With over 79 million people tuning in to the ABC broadcast, Whitney stepped onto the field to a mild crowd. Draped in a red, white and blue tracksuit and her standard effervescent smile, the songstress strolled up to the podium and grabbed the mic. The announcer asked the audience to join in the “Honoring of America" and "Especially the brave men and women serving our nation in the Persian Gulf and throughout the world." The turf was athlete-free, replaced by military personnel dressed in their various uniforms to signify the solidarity amongst the different branches of service.

The rendition for what was to come was different than previous incarnations of the Star Spangled Banner. Longtime collaborator Rickey Minor was charged with orchestrating a version with jazz chords and a soulful, gospel rhythm. He took the song out of its standard waltz tempo and added an additional beat per measure, which would enable Houston to open up her lungs and 'breathe'. NFL brass initially feared that the rendition would be too flamboyant for wartime. Minor recalled that "They thought the harmonies were too different, that it was sacrilegious."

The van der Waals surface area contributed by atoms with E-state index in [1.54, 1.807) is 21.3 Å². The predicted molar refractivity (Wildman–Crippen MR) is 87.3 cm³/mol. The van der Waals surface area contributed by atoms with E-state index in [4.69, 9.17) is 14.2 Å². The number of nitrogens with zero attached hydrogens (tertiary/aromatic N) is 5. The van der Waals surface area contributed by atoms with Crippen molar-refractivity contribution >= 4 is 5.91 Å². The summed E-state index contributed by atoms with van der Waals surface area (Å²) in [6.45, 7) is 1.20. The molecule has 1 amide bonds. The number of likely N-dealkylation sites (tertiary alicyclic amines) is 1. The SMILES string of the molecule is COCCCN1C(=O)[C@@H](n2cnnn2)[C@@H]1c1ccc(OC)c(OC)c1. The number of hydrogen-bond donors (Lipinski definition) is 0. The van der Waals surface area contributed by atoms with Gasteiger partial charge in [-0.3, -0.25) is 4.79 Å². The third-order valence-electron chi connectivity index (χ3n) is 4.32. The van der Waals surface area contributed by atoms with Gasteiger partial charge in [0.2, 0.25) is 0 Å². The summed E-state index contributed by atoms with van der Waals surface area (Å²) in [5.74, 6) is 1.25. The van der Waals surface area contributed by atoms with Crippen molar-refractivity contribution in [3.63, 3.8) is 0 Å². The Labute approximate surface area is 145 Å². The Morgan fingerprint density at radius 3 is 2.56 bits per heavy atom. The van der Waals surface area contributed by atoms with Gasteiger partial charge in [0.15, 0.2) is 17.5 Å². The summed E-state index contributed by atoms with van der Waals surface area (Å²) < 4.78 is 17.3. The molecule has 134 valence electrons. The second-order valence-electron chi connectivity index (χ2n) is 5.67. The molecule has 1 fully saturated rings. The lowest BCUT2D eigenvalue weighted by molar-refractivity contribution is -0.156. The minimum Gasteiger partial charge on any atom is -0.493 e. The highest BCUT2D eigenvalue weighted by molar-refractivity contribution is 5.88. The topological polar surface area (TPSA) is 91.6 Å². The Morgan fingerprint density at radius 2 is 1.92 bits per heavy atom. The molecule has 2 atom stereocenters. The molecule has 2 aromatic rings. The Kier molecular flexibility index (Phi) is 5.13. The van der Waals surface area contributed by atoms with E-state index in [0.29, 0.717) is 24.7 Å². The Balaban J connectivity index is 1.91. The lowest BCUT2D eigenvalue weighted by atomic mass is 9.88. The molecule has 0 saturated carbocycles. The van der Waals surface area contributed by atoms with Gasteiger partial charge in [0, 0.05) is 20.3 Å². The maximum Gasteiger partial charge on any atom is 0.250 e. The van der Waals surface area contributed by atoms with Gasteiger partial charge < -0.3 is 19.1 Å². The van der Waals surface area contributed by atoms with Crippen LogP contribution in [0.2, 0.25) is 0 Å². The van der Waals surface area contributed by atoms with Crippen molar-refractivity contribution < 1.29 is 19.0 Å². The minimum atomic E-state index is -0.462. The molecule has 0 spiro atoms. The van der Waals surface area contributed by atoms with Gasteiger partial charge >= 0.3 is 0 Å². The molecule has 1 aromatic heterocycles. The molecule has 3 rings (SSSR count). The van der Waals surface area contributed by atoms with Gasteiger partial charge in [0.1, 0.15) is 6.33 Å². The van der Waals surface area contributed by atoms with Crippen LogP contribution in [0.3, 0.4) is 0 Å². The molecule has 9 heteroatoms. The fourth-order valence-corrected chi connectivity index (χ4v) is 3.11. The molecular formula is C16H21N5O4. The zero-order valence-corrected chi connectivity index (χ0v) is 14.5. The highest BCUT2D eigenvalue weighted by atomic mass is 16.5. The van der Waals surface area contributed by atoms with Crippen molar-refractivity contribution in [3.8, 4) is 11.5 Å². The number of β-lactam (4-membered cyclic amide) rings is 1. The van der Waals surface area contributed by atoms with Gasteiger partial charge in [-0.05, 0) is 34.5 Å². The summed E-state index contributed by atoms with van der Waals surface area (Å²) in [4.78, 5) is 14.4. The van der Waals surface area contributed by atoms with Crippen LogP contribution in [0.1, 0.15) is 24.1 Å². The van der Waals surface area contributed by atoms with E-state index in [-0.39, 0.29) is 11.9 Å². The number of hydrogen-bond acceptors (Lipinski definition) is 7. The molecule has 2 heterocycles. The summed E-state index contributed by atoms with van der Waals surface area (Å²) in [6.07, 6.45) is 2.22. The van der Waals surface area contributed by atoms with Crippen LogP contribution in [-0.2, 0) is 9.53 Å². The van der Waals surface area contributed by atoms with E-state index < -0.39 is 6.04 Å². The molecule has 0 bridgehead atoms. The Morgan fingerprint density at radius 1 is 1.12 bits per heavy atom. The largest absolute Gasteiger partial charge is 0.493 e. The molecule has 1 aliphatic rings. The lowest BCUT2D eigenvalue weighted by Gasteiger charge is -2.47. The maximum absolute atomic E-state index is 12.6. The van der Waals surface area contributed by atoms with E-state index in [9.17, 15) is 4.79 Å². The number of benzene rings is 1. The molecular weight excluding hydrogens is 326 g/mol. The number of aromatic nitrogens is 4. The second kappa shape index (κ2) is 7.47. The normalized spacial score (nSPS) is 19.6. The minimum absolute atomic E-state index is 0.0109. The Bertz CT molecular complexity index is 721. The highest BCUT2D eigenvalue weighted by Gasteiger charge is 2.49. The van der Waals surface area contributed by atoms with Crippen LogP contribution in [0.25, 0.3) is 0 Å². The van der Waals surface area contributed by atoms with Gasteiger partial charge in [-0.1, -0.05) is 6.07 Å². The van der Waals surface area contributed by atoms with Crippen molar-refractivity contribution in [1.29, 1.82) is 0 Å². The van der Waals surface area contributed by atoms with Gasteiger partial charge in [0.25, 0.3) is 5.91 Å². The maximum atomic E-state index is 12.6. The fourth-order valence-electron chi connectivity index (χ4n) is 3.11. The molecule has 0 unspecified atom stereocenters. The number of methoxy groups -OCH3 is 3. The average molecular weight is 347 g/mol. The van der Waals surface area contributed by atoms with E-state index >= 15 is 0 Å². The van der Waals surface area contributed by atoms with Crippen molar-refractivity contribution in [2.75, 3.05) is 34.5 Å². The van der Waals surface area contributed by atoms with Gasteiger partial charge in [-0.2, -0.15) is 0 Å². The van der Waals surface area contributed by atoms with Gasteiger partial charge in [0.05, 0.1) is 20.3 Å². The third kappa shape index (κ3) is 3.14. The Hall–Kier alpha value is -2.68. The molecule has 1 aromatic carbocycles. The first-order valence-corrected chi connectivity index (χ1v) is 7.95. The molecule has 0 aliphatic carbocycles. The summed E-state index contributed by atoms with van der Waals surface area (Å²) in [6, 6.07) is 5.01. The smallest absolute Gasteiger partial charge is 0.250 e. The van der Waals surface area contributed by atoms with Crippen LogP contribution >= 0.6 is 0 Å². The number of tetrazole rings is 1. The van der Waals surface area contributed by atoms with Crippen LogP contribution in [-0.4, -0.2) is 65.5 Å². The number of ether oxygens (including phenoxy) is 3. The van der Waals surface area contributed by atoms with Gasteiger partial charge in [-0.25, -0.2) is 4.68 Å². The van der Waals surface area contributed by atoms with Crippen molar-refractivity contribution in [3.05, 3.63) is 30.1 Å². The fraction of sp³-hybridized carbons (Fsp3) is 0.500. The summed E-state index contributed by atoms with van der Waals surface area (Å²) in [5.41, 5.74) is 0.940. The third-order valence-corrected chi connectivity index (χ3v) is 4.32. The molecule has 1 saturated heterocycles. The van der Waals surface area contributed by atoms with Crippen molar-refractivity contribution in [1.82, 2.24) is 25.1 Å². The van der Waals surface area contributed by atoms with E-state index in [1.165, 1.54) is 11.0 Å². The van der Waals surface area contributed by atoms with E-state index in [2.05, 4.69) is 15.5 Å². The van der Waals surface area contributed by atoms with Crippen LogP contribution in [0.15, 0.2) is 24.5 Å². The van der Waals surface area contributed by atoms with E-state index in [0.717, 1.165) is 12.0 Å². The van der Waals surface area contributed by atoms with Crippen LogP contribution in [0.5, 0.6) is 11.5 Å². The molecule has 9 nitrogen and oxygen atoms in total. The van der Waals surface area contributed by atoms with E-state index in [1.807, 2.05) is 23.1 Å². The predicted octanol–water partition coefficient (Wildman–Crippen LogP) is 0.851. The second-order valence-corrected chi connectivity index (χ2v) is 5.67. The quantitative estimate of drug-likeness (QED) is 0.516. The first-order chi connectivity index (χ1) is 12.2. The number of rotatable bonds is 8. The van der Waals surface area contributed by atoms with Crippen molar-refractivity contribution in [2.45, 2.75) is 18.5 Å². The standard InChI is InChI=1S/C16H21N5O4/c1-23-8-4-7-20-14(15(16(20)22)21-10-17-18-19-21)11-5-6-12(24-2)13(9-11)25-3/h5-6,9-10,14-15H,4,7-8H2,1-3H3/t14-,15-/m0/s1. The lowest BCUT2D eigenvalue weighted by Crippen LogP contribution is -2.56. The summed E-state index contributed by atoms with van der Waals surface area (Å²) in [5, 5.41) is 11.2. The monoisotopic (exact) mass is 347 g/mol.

But in the face of doubt and uneasiness, fate stepped in.

As Whitney pulled the mic towards her angelic lips, magic happened. From the moment the words exited her mouth, triumphant and bold and pitch perfect, the audience mesmerized, trapped in a moment in time that seemed to linger forever. It was an explosion, a jaw dropping exhibition of a supernatural talent.

Even the casual Atheist saw God that night.

As the song came to a conclusion, Whitney thrusted her arms victoriously skyward as four F-16 fighter jets from the 56th Tactical Training Wing at MacDill Air Force Base soared above. And that leader, that train conductor we were all searching for had just told us that everything was going to be okay.

No one remembers who won that Super Bowl. Most cannot recall who played in the game three years ago. But everyone remembers the heaven sent performance of Whitney Houston. We will always remember. It was, as she once crooned so elegantly, one moment in time.


Don Cornelius, 1936-2012

Legendary conductor of one of the most celebrated dance & music television shows in history, Don Cornelius, is at the center of global reportage regarding his death — an apparent instigator of his own demise in the form of suicide.